Weld symbols are often used among welders and engineers. Learn how to read common welding symbols and their meaning. Common weld symbols and their meanings When welds are specified on engineering and fabrication drawings, a cryptic set of symbols is used as a sort of shorthand for describing the type of weld, its size and other processing and finishing information. Here we will introduce you to the common symbols and their meaning.
All the other elements that describe the weld are on or located around this line. The reference line has a leader and arrow that points to where the information applies. It may also have a tail that has information about the process, specification, or other notes that do not normally have an element that describes them. If the elements on the reference line describe the necessary details as it does in most cases the tail is not used. In the examples one of the reference lines has multiple arrows that are used to show the same weld in three locations that are relatively close to each other.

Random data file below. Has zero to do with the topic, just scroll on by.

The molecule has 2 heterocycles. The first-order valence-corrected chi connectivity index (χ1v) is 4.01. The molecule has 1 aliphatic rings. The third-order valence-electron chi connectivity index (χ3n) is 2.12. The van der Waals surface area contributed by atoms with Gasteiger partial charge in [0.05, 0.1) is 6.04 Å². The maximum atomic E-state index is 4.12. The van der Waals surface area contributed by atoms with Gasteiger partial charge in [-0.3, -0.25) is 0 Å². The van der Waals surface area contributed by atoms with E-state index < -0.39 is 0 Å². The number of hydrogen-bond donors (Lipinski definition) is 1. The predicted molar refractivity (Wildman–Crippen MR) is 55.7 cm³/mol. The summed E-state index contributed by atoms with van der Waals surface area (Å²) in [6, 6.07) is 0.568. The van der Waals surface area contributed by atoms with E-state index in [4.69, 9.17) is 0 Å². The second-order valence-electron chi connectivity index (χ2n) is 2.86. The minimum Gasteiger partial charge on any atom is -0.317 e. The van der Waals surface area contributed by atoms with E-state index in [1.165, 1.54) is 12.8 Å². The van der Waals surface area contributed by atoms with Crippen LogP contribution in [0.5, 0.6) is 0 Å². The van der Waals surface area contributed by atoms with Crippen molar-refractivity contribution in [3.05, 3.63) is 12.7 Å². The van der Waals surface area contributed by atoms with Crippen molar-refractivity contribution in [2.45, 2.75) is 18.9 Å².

As its symbol suggests, the fillet weld is roughly triangular in cross-section, although its shape is not always a right triangle or an isosceles triangle. Weld metal is deposited in a corner formed by the fit-up of the two members and penetrates and fuses with the base metal to form the joint. Recognize, however, that the degree of penetration is important in determining the quality of the weld. The perpendicular leg of the triangle is always drawn on the left side of the symbol, regardless of the orientation of the weld itself. The leg size is written to the left of the weld symbol.
Resembling some sort of hieroglyphics or old English runes, cryptic welding symbols would confuse any layperson looking at a drawing or blueprint. But no welder could do his job without knowing, at the very least, what the most common and important symbols indicate. Engineering and fabrication drawings feature welding symbols that describe the type of weld, its size and other pertinent information. The need for consistency in welding led to the development of a system for indicating welding requirements.